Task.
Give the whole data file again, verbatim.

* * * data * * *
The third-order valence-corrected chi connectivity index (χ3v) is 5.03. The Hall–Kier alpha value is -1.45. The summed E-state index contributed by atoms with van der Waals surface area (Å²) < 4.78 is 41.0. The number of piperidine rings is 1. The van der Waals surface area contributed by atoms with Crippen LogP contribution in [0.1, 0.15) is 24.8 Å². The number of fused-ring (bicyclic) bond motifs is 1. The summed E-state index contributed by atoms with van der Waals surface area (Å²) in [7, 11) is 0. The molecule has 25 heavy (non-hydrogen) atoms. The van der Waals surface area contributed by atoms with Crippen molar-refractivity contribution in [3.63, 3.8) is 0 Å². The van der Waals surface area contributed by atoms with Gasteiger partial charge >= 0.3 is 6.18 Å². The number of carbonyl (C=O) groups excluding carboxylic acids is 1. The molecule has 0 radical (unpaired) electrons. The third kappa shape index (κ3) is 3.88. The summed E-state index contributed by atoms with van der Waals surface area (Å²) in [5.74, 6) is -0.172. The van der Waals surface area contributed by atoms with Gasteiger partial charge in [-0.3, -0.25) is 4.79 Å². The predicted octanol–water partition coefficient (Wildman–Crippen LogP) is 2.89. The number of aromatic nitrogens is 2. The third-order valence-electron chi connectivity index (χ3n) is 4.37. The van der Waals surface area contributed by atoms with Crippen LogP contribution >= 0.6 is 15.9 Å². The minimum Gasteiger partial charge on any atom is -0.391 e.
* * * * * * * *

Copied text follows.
The third-order valence-corrected chi connectivity index (χ3v) is 5.03. The Hall–Kier alpha value is -1.45. The summed E-state index contributed by atoms with van der Waals surface area (Å²) < 4.78 is 41.0. The number of piperidine rings is 1. The van der Waals surface area contributed by atoms with Crippen LogP contribution in [0.1, 0.15) is 24.8 Å². The number of fused-ring (bicyclic) bond motifs is 1. The summed E-state index contributed by atoms with van der Waals surface area (Å²) in [7, 11) is 0. The molecule has 25 heavy (non-hydrogen) atoms. The van der Waals surface area contributed by atoms with Crippen molar-refractivity contribution in [3.63, 3.8) is 0 Å². The van der Waals surface area contributed by atoms with Gasteiger partial charge >= 0.3 is 6.18 Å². The number of carbonyl (C=O) groups excluding carboxylic acids is 1. The molecule has 0 radical (unpaired) electrons. The third kappa shape index (κ3) is 3.88. The summed E-state index contributed by atoms with van der Waals surface area (Å²) in [5.74, 6) is -0.172. The van der Waals surface area contributed by atoms with Gasteiger partial charge in [-0.3, -0.25) is 4.79 Å². The predicted octanol–water partition coefficient (Wildman–Crippen LogP) is 2.89. The number of aromatic nitrogens is 2. The third-order valence-electron chi connectivity index (χ3n) is 4.37. The van der Waals surface area contributed by atoms with Crippen LogP contribution >= 0.6 is 15.9 Å². The minimum Gasteiger partial charge on any atom is -0.391 e.